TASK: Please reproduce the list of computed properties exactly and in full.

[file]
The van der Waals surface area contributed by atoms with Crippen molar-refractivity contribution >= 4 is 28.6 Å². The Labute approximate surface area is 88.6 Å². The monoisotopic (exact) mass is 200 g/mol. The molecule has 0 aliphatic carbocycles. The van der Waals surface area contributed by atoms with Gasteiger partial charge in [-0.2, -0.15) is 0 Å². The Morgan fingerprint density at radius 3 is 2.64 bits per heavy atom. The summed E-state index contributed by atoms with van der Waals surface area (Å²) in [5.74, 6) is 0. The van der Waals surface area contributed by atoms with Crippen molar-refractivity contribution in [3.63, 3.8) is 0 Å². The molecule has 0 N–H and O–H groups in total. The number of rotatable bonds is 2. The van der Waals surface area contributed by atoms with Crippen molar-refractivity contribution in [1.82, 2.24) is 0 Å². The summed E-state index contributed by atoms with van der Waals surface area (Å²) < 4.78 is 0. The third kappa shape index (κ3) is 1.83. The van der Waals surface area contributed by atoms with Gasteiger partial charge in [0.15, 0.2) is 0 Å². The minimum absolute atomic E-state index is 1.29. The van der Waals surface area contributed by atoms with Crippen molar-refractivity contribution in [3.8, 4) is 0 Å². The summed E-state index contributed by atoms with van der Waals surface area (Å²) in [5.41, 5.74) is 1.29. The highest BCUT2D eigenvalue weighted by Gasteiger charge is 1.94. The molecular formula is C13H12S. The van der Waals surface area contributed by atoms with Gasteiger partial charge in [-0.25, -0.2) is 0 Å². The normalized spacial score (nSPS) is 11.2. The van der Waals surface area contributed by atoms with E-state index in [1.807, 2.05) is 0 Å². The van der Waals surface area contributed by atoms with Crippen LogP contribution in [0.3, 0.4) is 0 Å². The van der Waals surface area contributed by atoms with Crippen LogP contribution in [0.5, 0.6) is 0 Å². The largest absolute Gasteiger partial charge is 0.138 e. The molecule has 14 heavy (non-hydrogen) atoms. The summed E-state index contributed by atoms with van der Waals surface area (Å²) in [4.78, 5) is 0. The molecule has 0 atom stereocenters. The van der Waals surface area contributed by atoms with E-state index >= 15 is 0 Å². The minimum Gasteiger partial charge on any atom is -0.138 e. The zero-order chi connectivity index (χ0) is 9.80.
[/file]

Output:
The van der Waals surface area contributed by atoms with Crippen molar-refractivity contribution >= 4 is 28.6 Å². The Labute approximate surface area is 88.6 Å². The monoisotopic (exact) mass is 200 g/mol. The molecule has 0 aliphatic carbocycles. The van der Waals surface area contributed by atoms with Gasteiger partial charge in [-0.2, -0.15) is 0 Å². The Morgan fingerprint density at radius 3 is 2.64 bits per heavy atom. The summed E-state index contributed by atoms with van der Waals surface area (Å²) in [5.74, 6) is 0. The van der Waals surface area contributed by atoms with Crippen molar-refractivity contribution in [3.63, 3.8) is 0 Å². The molecule has 0 N–H and O–H groups in total. The number of rotatable bonds is 2. The van der Waals surface area contributed by atoms with Crippen molar-refractivity contribution in [1.82, 2.24) is 0 Å². The summed E-state index contributed by atoms with van der Waals surface area (Å²) < 4.78 is 0. The third kappa shape index (κ3) is 1.83. The van der Waals surface area contributed by atoms with Gasteiger partial charge in [0.15, 0.2) is 0 Å². The minimum absolute atomic E-state index is 1.29. The van der Waals surface area contributed by atoms with Crippen molar-refractivity contribution in [3.8, 4) is 0 Å². The summed E-state index contributed by atoms with van der Waals surface area (Å²) in [5.41, 5.74) is 1.29. The highest BCUT2D eigenvalue weighted by Gasteiger charge is 1.94. The molecular formula is C13H12S. The van der Waals surface area contributed by atoms with Gasteiger partial charge in [-0.25, -0.2) is 0 Å². The normalized spacial score (nSPS) is 11.2. The van der Waals surface area contributed by atoms with E-state index in [1.807, 2.05) is 0 Å². The van der Waals surface area contributed by atoms with Crippen LogP contribution in [0.3, 0.4) is 0 Å². The van der Waals surface area contributed by atoms with Crippen LogP contribution in [0.5, 0.6) is 0 Å². The largest absolute Gasteiger partial charge is 0.138 e. The molecule has 14 heavy (non-hydrogen) atoms. The summed E-state index contributed by atoms with van der Waals surface area (Å²) in [4.78, 5) is 0. The molecule has 0 atom stereocenters. The van der Waals surface area contributed by atoms with E-state index >= 15 is 0 Å². The minimum Gasteiger partial charge on any atom is -0.138 e. The zero-order chi connectivity index (χ0) is 9.80.